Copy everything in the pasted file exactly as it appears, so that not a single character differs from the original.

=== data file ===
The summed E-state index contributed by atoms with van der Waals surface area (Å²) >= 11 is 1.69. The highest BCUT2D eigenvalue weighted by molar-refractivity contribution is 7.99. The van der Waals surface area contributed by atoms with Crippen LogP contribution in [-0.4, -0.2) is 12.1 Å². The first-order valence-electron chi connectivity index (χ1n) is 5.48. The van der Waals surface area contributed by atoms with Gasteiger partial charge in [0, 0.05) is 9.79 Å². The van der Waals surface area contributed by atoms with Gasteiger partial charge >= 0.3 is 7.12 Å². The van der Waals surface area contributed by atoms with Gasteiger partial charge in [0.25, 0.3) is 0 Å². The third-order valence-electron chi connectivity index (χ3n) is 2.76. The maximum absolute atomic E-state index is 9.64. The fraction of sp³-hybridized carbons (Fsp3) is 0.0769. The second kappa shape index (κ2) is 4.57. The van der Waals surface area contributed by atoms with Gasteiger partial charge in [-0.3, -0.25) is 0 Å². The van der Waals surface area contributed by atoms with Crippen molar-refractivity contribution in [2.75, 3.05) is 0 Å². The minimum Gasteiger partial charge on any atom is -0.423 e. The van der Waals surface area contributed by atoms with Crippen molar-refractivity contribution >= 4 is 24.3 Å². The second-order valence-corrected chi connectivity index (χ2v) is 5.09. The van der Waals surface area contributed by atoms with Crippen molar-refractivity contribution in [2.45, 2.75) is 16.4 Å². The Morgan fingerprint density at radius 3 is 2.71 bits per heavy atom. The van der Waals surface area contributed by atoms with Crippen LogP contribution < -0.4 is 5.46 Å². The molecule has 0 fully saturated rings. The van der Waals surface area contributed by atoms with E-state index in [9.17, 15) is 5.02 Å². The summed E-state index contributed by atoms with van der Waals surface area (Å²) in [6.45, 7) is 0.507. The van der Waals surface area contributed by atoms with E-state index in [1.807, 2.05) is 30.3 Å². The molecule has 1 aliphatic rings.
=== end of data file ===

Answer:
The summed E-state index contributed by atoms with van der Waals surface area (Å²) >= 11 is 1.69. The highest BCUT2D eigenvalue weighted by molar-refractivity contribution is 7.99. The van der Waals surface area contributed by atoms with Crippen LogP contribution in [-0.4, -0.2) is 12.1 Å². The first-order valence-electron chi connectivity index (χ1n) is 5.48. The van der Waals surface area contributed by atoms with Gasteiger partial charge in [0, 0.05) is 9.79 Å². The van der Waals surface area contributed by atoms with Gasteiger partial charge >= 0.3 is 7.12 Å². The van der Waals surface area contributed by atoms with Gasteiger partial charge in [0.25, 0.3) is 0 Å². The third-order valence-electron chi connectivity index (χ3n) is 2.76. The maximum absolute atomic E-state index is 9.64. The fraction of sp³-hybridized carbons (Fsp3) is 0.0769. The second kappa shape index (κ2) is 4.57. The van der Waals surface area contributed by atoms with Gasteiger partial charge in [-0.3, -0.25) is 0 Å². The van der Waals surface area contributed by atoms with Crippen molar-refractivity contribution in [2.75, 3.05) is 0 Å². The minimum Gasteiger partial charge on any atom is -0.423 e. The van der Waals surface area contributed by atoms with Crippen molar-refractivity contribution >= 4 is 24.3 Å². The second-order valence-corrected chi connectivity index (χ2v) is 5.09. The van der Waals surface area contributed by atoms with Crippen molar-refractivity contribution in [2.45, 2.75) is 16.4 Å². The Morgan fingerprint density at radius 3 is 2.71 bits per heavy atom. The van der Waals surface area contributed by atoms with Crippen LogP contribution < -0.4 is 5.46 Å². The molecule has 0 fully saturated rings. The van der Waals surface area contributed by atoms with E-state index in [9.17, 15) is 5.02 Å². The summed E-state index contributed by atoms with van der Waals surface area (Å²) in [6.45, 7) is 0.507. The van der Waals surface area contributed by atoms with E-state index in [1.807, 2.05) is 30.3 Å². The molecule has 1 aliphatic rings.